Norovirus Infection (cont.)
Charles Patrick Davis, MD, PhD
Dr. Charles "Pat" Davis, MD, PhD, is a board certified Emergency Medicine doctor who currently practices as a consultant and staff member for hospitals. He has a PhD in Microbiology (UT at Austin), and the MD (Univ. Texas Medical Branch, Galveston). He is a Clinical Professor (retired) in the Division of Emergency Medicine, UT Health Science Center at San Antonio, and has been the Chief of Emergency Medicine at UT Medical Branch and at UTHSCSA with over 250 publications.
Mary D. Nettleman, MD, MS, MACP
Mary D. Nettleman, MD, MS, MACP is the Chair of the Department of Medicine at Michigan State University. She is a graduate of Vanderbilt Medical School, and completed her residency in Internal Medicine and a fellowship in Infectious Diseases at Indiana University.
In this Article
- Norovirus infection facts
- What is a norovirus?
- What causes a norovirus infection?
- What are norovirus infection symptoms and signs in adults, children, and babies?
- What is the incubation period for a norovirus infection? How long are people infected with norovirus contagious?
- How is a norovirus infection diagnosed?
- What is the treatment for norovirus infections in adults, children, and babies?
- What are possible complications of a norovirus infection?
- What is the prognosis of a norovirus infection?
- Can norovirus infections be prevented? Is there a vaccine?
- Where can people get more information about norovirus infections?
- Find a local Gastroenterologist in your town
What is the treatment for norovirus infections in adults, children, and babies?
There is no specific treatment or medication for norovirus. It is important that infected individuals remain well hydrated, drinking plenty of fluids. Fluids containing electrolytes and sugars should be encouraged. Over-the-counter antidiarrheal medications may be used according to directions but should be avoided in cases with severe abdominal pain or fever. Some researchers advise people to avoid these medications if possible as they may prolong the disease.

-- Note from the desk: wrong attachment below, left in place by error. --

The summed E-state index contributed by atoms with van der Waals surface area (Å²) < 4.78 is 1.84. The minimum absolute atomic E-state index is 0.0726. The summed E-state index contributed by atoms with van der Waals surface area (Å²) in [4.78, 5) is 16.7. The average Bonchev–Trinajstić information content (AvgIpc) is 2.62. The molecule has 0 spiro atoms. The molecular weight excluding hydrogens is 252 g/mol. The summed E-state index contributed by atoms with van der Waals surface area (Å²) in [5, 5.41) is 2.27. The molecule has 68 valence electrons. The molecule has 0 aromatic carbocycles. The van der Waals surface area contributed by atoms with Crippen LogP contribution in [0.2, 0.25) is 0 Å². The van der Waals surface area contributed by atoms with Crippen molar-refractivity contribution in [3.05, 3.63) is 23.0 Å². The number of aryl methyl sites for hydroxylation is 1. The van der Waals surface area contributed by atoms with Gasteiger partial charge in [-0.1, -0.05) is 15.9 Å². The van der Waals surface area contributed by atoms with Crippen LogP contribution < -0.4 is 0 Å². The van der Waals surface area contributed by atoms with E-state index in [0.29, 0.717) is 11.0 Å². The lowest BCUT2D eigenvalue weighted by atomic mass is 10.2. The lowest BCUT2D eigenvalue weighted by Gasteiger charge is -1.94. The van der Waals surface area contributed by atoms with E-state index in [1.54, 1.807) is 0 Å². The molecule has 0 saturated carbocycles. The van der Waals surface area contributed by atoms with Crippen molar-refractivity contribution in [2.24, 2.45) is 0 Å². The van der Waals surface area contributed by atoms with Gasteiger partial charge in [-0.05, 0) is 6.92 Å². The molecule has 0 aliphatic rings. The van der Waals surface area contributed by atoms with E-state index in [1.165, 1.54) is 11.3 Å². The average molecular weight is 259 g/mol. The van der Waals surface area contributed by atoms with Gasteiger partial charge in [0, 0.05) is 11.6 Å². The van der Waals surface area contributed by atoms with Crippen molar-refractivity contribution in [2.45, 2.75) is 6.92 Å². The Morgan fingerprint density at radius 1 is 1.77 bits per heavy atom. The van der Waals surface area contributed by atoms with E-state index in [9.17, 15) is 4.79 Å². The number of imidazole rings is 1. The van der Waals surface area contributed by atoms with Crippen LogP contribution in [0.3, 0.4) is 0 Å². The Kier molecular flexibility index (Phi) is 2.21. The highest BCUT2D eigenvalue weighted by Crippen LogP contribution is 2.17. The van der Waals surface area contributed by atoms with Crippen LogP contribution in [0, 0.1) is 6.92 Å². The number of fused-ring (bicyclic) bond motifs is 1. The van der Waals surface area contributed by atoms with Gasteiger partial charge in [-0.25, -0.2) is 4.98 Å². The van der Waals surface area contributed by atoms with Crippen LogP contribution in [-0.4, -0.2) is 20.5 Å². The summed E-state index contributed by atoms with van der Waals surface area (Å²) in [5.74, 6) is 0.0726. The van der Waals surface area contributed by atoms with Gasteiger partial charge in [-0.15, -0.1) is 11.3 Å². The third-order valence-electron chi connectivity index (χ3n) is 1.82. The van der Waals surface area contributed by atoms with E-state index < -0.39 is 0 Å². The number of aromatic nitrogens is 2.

What are possible complications of a norovirus infection?
Although most cases of norovirus infection are mild, complications may occur. Complications are related to the degree of dehydration. People who cannot keep up with fluid losses may require hospitalization for intravenous fluids.
Approximately 10% of infected people seek medical attention. Very young children and infants are at high risk for dehydration because they cannot communicate their symptoms and because dehydration may occur rapidly. Pregnant women should pay particular attention to keeping up with fluid losses.
Although norovirus infection is not fatal, it can contribute to mortality by causing underlying illnesses to become worse. Elderly, debilitated people are especially at risk for complications related to dehydration, including kidney failure.
What is the prognosis of a norovirus infection?
Norovirus infection is a self-limited illness that lasts two to three days in most people. As discussed above, complications are usually related to dehydration or underlying illnesses. In some countries where poor hydration already may exist in children, many may die from dehydration if IV replenishment is not available. In 2006, the World Health Organization recommended a new prepackaged oral rehydration salts (ORS) formula that can be shipped to underdeveloped countries and simply poured into clean water that can prevent dehydration in many patients. This approach has improved the prognosis for many children in underdeveloped countries.
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